This is something I struggle greatly with. When is it time to let someone die? We all have a death sentence dealt upon us. None of us gets out of this life alive. And some of us, those who didn’t win the genetic lottery, won’t have the allotted “threescore and ten” that those of us whose genes are more typical can expect to have (although, really, death can come for any of us at any moment; we neither know the day nor the hour).

    Withholding basic food and water to an infant seems barbaric to me. But withholding surgery seems less so. On the other hand, if the surgery is routine, and the prognosis is decent, perhaps it should be done. But what if the child is going to need five surgeries, or twenty-seven? At what point do you give up and let nature take its course?

    Good friends of mine had a baby a few years ago with trisomy 13 or 18, I forget which. The child was breathing on her own at birth (which wasn’t a given) so they entered perinatal hospice for a few days, but it became apparent that the little girl was doing well enough that she didn’t need to be in hospice, so she was sent home. She died in her sleep just before she was two months old. I thought this couple handled that very well. Modern medicine can do wonders, but it can’t yet extend the lifespan of a child with trisomy 13 to a normal lifespan.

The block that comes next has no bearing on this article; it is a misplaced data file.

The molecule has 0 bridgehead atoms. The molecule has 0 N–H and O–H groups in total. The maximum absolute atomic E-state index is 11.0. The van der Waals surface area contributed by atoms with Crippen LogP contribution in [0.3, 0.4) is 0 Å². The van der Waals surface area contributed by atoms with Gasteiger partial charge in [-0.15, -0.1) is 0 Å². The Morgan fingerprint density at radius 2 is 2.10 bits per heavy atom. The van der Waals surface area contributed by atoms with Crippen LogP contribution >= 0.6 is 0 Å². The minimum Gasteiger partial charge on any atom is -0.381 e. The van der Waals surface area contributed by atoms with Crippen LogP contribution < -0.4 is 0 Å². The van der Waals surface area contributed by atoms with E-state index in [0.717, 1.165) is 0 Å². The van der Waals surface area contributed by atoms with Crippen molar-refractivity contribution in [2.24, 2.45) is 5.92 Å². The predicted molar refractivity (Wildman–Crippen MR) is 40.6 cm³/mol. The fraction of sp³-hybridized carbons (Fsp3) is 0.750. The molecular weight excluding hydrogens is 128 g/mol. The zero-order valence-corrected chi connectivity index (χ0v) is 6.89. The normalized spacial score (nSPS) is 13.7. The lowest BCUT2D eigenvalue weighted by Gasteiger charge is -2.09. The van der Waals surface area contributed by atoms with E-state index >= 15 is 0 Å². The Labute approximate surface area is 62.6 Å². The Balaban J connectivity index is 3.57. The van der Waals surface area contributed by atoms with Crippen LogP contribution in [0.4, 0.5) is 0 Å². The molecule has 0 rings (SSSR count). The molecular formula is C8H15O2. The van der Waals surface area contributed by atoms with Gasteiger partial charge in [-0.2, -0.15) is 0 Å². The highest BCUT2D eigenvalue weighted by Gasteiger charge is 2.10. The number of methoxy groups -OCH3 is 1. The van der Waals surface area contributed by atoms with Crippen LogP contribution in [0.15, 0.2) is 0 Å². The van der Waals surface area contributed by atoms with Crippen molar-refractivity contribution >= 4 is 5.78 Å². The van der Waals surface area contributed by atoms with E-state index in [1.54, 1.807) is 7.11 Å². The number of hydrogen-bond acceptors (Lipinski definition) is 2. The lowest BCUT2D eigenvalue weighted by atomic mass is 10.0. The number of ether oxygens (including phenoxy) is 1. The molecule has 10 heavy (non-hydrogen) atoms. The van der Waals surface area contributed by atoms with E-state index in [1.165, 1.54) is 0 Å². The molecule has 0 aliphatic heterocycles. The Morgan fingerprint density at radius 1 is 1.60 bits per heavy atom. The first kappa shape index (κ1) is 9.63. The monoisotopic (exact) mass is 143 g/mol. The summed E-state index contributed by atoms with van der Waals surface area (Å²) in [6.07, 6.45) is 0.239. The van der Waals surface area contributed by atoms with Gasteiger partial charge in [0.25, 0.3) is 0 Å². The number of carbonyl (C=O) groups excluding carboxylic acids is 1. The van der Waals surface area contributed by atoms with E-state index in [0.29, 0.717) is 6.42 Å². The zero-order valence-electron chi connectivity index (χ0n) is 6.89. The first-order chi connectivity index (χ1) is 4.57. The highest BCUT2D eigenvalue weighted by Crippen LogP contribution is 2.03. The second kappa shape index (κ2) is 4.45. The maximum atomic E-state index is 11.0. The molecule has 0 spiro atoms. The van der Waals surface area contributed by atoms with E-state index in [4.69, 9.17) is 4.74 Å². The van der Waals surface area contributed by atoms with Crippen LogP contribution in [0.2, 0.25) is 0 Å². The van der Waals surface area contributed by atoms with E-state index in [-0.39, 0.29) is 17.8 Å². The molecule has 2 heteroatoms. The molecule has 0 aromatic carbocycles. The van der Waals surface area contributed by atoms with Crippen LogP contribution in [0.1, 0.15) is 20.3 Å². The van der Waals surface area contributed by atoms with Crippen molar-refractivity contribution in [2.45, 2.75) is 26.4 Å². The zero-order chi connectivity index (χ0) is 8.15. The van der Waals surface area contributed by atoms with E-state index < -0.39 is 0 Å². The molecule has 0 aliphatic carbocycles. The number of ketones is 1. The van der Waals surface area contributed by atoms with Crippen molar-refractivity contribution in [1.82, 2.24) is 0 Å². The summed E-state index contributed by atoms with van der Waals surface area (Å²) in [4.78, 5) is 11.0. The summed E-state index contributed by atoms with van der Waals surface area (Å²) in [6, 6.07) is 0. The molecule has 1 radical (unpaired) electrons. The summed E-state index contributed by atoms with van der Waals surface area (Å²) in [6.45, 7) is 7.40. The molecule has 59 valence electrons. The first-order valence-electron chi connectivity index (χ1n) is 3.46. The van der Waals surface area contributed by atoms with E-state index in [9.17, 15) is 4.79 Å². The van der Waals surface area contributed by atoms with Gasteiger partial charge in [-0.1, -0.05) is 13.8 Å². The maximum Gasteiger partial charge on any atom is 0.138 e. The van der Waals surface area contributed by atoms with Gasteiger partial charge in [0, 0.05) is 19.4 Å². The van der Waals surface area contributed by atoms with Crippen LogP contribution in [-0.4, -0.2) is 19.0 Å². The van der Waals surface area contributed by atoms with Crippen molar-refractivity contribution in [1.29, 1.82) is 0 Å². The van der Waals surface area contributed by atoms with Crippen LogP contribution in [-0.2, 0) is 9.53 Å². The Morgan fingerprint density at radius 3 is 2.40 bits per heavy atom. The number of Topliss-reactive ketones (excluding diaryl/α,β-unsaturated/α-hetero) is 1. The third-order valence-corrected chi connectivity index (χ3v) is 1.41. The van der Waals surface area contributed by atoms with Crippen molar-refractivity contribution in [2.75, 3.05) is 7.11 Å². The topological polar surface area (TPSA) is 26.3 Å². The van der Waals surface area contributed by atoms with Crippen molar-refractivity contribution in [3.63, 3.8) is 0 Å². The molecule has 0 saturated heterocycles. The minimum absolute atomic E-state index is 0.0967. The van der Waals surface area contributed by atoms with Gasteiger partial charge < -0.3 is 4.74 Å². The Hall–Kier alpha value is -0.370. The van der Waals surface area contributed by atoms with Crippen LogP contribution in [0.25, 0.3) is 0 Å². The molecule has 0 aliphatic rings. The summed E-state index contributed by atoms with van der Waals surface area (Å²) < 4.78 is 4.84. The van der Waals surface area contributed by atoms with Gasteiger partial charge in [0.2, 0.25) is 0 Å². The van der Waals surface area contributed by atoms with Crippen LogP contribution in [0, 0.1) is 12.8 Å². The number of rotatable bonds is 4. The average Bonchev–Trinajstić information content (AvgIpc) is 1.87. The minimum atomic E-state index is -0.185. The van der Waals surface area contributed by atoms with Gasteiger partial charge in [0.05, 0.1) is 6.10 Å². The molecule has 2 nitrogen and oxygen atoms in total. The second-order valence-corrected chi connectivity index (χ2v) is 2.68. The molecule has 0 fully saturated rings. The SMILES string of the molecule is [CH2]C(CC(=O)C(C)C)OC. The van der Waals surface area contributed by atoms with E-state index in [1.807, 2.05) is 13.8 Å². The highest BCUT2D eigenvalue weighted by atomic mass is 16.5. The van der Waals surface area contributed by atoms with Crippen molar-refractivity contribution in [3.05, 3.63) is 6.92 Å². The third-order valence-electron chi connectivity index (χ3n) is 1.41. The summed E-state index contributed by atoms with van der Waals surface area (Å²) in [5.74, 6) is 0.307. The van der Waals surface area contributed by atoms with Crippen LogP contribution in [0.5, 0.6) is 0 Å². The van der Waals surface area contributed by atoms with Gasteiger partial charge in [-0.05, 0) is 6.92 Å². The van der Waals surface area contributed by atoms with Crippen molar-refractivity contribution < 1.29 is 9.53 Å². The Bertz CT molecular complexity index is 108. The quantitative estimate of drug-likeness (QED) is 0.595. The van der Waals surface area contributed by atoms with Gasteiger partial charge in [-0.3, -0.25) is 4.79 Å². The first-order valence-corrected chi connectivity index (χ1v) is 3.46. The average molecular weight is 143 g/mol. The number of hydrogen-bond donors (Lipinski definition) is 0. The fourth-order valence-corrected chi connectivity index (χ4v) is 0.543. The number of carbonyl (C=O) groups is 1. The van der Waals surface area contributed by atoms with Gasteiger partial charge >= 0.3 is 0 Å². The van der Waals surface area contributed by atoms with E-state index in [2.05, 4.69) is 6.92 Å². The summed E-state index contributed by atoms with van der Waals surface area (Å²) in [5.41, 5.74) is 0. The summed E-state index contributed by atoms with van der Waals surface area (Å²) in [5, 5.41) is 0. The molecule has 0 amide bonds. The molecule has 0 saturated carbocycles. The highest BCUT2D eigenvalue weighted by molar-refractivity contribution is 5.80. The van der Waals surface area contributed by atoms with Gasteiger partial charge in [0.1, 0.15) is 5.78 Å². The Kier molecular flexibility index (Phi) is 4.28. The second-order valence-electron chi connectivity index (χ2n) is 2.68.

So what about the child with Down’s Syndrome? Or the adult with Muscular Dystrophy? Or the aged person who falls ill? How do we know whether it’s time for medical heroics, or if it’s time to let God call them home? In my (albeit) limited experience of death, the deaths that have been more traumatic to everyone involved were those where everything was done to try to stave off death, but death won in the end anyway.

    Wow. This comment is practically an essay. Sorry for being so long winded.

  2. Vicho says:

    Melissa, I can’t speak about having a seriously disabled child that needs major medical interventions. However I was blessed with working with the Missionaries of Charity. The issue is not how long the life but how much love is in the life. I know of people who were bed ridden and with bed sores who through God’s grace still had joy. They were very inspiring to me.

  3. Owens refers to his grandnephew/niece as “it”.